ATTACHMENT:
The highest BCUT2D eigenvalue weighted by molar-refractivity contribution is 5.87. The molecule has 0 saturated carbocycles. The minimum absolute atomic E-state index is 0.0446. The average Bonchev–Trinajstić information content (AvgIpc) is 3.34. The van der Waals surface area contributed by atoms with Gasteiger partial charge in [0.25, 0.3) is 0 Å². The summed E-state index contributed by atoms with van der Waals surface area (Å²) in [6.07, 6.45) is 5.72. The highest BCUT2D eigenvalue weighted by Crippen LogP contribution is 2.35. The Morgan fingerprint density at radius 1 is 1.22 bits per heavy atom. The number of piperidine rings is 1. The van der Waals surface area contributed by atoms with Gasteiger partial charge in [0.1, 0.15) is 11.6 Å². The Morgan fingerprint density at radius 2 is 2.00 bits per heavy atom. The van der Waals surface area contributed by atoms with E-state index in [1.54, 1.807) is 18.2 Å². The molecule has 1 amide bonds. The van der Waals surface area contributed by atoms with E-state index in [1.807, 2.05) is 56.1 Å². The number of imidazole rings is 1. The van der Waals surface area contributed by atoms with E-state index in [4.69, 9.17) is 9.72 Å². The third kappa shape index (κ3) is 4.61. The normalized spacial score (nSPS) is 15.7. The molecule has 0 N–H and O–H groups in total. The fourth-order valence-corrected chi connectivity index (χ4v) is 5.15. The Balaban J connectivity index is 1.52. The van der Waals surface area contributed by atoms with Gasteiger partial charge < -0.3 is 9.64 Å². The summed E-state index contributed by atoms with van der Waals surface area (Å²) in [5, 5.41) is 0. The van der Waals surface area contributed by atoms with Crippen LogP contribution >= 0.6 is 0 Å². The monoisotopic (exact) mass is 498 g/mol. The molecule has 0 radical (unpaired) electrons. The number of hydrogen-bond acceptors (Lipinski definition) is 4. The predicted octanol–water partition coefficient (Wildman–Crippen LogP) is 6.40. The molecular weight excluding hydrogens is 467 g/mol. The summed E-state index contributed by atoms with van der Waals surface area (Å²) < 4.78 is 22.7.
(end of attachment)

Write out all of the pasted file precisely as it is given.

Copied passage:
The highest BCUT2D eigenvalue weighted by molar-refractivity contribution is 5.87. The molecule has 0 saturated carbocycles. The minimum absolute atomic E-state index is 0.0446. The average Bonchev–Trinajstić information content (AvgIpc) is 3.34. The van der Waals surface area contributed by atoms with Gasteiger partial charge in [0.25, 0.3) is 0 Å². The summed E-state index contributed by atoms with van der Waals surface area (Å²) in [6.07, 6.45) is 5.72. The highest BCUT2D eigenvalue weighted by Crippen LogP contribution is 2.35. The Morgan fingerprint density at radius 1 is 1.22 bits per heavy atom. The number of piperidine rings is 1. The van der Waals surface area contributed by atoms with Gasteiger partial charge in [0.1, 0.15) is 11.6 Å². The Morgan fingerprint density at radius 2 is 2.00 bits per heavy atom. The van der Waals surface area contributed by atoms with E-state index in [1.54, 1.807) is 18.2 Å². The molecule has 1 amide bonds. The van der Waals surface area contributed by atoms with E-state index in [1.807, 2.05) is 56.1 Å². The number of imidazole rings is 1. The van der Waals surface area contributed by atoms with E-state index in [4.69, 9.17) is 9.72 Å². The third kappa shape index (κ3) is 4.61. The normalized spacial score (nSPS) is 15.7. The molecule has 0 N–H and O–H groups in total. The fourth-order valence-corrected chi connectivity index (χ4v) is 5.15. The Balaban J connectivity index is 1.52. The van der Waals surface area contributed by atoms with Gasteiger partial charge < -0.3 is 9.64 Å². The summed E-state index contributed by atoms with van der Waals surface area (Å²) in [5, 5.41) is 0. The van der Waals surface area contributed by atoms with Crippen LogP contribution >= 0.6 is 0 Å². The monoisotopic (exact) mass is 498 g/mol. The molecule has 0 radical (unpaired) electrons. The number of hydrogen-bond acceptors (Lipinski definition) is 4. The predicted octanol–water partition coefficient (Wildman–Crippen LogP) is 6.40. The molecular weight excluding hydrogens is 467 g/mol. The summed E-state index contributed by atoms with van der Waals surface area (Å²) < 4.78 is 22.7.